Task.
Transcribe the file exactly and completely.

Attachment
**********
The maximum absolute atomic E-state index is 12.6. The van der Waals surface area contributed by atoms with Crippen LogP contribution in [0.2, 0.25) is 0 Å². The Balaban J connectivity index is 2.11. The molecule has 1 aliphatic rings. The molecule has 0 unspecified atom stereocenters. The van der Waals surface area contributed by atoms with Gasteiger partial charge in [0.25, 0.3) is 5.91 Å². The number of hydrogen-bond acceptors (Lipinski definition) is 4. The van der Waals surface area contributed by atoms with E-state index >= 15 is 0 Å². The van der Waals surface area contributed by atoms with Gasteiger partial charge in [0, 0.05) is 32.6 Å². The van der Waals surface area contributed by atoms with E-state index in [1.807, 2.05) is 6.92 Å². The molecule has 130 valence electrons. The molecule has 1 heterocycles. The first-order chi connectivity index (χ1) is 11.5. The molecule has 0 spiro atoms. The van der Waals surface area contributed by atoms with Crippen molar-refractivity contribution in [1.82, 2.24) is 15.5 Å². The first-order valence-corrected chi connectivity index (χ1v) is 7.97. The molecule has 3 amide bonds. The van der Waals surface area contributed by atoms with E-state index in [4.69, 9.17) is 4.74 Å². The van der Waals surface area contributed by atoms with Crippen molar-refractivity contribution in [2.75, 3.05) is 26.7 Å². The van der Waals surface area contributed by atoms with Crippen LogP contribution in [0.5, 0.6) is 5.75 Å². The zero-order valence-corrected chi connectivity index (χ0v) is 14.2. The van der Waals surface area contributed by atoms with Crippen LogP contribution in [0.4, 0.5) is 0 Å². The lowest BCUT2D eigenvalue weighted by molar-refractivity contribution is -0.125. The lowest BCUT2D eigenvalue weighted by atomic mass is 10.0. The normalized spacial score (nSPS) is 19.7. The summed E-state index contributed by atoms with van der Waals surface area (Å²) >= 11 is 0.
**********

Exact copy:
The maximum absolute atomic E-state index is 12.6. The van der Waals surface area contributed by atoms with Crippen LogP contribution in [0.2, 0.25) is 0 Å². The Balaban J connectivity index is 2.11. The molecule has 1 aliphatic rings. The molecule has 0 unspecified atom stereocenters. The van der Waals surface area contributed by atoms with Gasteiger partial charge in [0.25, 0.3) is 5.91 Å². The number of hydrogen-bond acceptors (Lipinski definition) is 4. The van der Waals surface area contributed by atoms with E-state index >= 15 is 0 Å². The van der Waals surface area contributed by atoms with Gasteiger partial charge in [0, 0.05) is 32.6 Å². The van der Waals surface area contributed by atoms with E-state index in [1.807, 2.05) is 6.92 Å². The molecule has 130 valence electrons. The molecule has 1 heterocycles. The first-order chi connectivity index (χ1) is 11.5. The molecule has 0 spiro atoms. The van der Waals surface area contributed by atoms with Crippen molar-refractivity contribution in [1.82, 2.24) is 15.5 Å². The first-order valence-corrected chi connectivity index (χ1v) is 7.97. The molecule has 3 amide bonds. The van der Waals surface area contributed by atoms with E-state index in [4.69, 9.17) is 4.74 Å². The van der Waals surface area contributed by atoms with Crippen molar-refractivity contribution in [2.75, 3.05) is 26.7 Å². The van der Waals surface area contributed by atoms with Crippen LogP contribution in [0.5, 0.6) is 5.75 Å². The zero-order valence-corrected chi connectivity index (χ0v) is 14.2. The van der Waals surface area contributed by atoms with Crippen LogP contribution in [0.4, 0.5) is 0 Å². The lowest BCUT2D eigenvalue weighted by molar-refractivity contribution is -0.125. The lowest BCUT2D eigenvalue weighted by atomic mass is 10.0. The normalized spacial score (nSPS) is 19.7. The summed E-state index contributed by atoms with van der Waals surface area (Å²) >= 11 is 0.